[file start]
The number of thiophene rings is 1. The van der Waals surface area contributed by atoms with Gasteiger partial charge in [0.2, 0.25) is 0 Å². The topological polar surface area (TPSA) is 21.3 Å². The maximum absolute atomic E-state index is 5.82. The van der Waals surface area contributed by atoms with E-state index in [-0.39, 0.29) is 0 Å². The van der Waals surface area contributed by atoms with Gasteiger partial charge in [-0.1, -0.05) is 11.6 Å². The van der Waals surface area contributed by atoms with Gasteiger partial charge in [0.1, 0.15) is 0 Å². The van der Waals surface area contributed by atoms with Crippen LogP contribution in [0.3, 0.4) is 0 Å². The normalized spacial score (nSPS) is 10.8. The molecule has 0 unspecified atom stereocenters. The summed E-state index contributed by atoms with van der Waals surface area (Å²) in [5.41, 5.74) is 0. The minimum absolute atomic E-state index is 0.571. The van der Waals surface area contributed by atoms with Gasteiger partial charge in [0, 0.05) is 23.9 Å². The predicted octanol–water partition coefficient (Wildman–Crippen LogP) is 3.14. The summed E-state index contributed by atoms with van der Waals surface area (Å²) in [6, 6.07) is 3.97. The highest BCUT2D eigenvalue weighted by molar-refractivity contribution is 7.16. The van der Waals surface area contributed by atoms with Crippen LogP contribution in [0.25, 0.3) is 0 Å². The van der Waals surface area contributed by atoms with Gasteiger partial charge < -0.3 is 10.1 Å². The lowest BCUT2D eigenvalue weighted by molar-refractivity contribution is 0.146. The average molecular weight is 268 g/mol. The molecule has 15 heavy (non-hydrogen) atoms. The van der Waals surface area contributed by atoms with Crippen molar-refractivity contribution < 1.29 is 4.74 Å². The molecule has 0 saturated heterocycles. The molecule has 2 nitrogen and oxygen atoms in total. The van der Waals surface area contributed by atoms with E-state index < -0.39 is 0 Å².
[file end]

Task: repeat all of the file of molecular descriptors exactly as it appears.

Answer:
The number of thiophene rings is 1. The van der Waals surface area contributed by atoms with Gasteiger partial charge in [0.2, 0.25) is 0 Å². The topological polar surface area (TPSA) is 21.3 Å². The maximum absolute atomic E-state index is 5.82. The van der Waals surface area contributed by atoms with E-state index in [-0.39, 0.29) is 0 Å². The van der Waals surface area contributed by atoms with Gasteiger partial charge in [-0.1, -0.05) is 11.6 Å². The van der Waals surface area contributed by atoms with Gasteiger partial charge in [0.1, 0.15) is 0 Å². The van der Waals surface area contributed by atoms with Crippen LogP contribution in [0.3, 0.4) is 0 Å². The normalized spacial score (nSPS) is 10.8. The molecule has 0 unspecified atom stereocenters. The summed E-state index contributed by atoms with van der Waals surface area (Å²) in [5.41, 5.74) is 0. The minimum absolute atomic E-state index is 0.571. The van der Waals surface area contributed by atoms with Gasteiger partial charge in [0, 0.05) is 23.9 Å². The predicted octanol–water partition coefficient (Wildman–Crippen LogP) is 3.14. The summed E-state index contributed by atoms with van der Waals surface area (Å²) in [6, 6.07) is 3.97. The highest BCUT2D eigenvalue weighted by molar-refractivity contribution is 7.16. The van der Waals surface area contributed by atoms with Crippen LogP contribution in [0.25, 0.3) is 0 Å². The van der Waals surface area contributed by atoms with Gasteiger partial charge < -0.3 is 10.1 Å². The lowest BCUT2D eigenvalue weighted by molar-refractivity contribution is 0.146. The average molecular weight is 268 g/mol. The molecule has 15 heavy (non-hydrogen) atoms. The van der Waals surface area contributed by atoms with Crippen molar-refractivity contribution < 1.29 is 4.74 Å². The molecule has 0 saturated heterocycles. The molecule has 2 nitrogen and oxygen atoms in total. The van der Waals surface area contributed by atoms with E-state index < -0.39 is 0 Å².